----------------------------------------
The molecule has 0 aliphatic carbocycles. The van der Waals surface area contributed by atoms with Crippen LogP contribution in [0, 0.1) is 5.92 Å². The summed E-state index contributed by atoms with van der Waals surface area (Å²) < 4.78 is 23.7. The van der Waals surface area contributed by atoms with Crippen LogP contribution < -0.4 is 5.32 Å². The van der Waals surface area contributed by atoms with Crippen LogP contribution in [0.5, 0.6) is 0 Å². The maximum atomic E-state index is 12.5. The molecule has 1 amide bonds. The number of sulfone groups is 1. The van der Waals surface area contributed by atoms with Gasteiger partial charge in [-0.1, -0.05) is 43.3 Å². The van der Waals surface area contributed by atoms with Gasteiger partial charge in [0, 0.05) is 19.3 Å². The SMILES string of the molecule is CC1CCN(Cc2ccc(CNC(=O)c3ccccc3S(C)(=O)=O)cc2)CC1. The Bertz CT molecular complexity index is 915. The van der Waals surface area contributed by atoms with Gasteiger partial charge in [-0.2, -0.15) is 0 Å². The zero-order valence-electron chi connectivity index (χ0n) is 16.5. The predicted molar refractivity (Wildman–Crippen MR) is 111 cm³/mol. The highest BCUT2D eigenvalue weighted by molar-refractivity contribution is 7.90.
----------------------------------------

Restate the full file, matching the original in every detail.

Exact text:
The molecule has 0 aliphatic carbocycles. The van der Waals surface area contributed by atoms with Crippen LogP contribution in [0, 0.1) is 5.92 Å². The summed E-state index contributed by atoms with van der Waals surface area (Å²) < 4.78 is 23.7. The van der Waals surface area contributed by atoms with Crippen LogP contribution < -0.4 is 5.32 Å². The van der Waals surface area contributed by atoms with Crippen LogP contribution in [0.5, 0.6) is 0 Å². The maximum atomic E-state index is 12.5. The molecule has 1 amide bonds. The number of sulfone groups is 1. The van der Waals surface area contributed by atoms with Gasteiger partial charge in [-0.1, -0.05) is 43.3 Å². The van der Waals surface area contributed by atoms with Gasteiger partial charge in [0, 0.05) is 19.3 Å². The SMILES string of the molecule is CC1CCN(Cc2ccc(CNC(=O)c3ccccc3S(C)(=O)=O)cc2)CC1. The Bertz CT molecular complexity index is 915. The van der Waals surface area contributed by atoms with Gasteiger partial charge in [-0.2, -0.15) is 0 Å². The zero-order valence-electron chi connectivity index (χ0n) is 16.5. The predicted molar refractivity (Wildman–Crippen MR) is 111 cm³/mol. The highest BCUT2D eigenvalue weighted by molar-refractivity contribution is 7.90.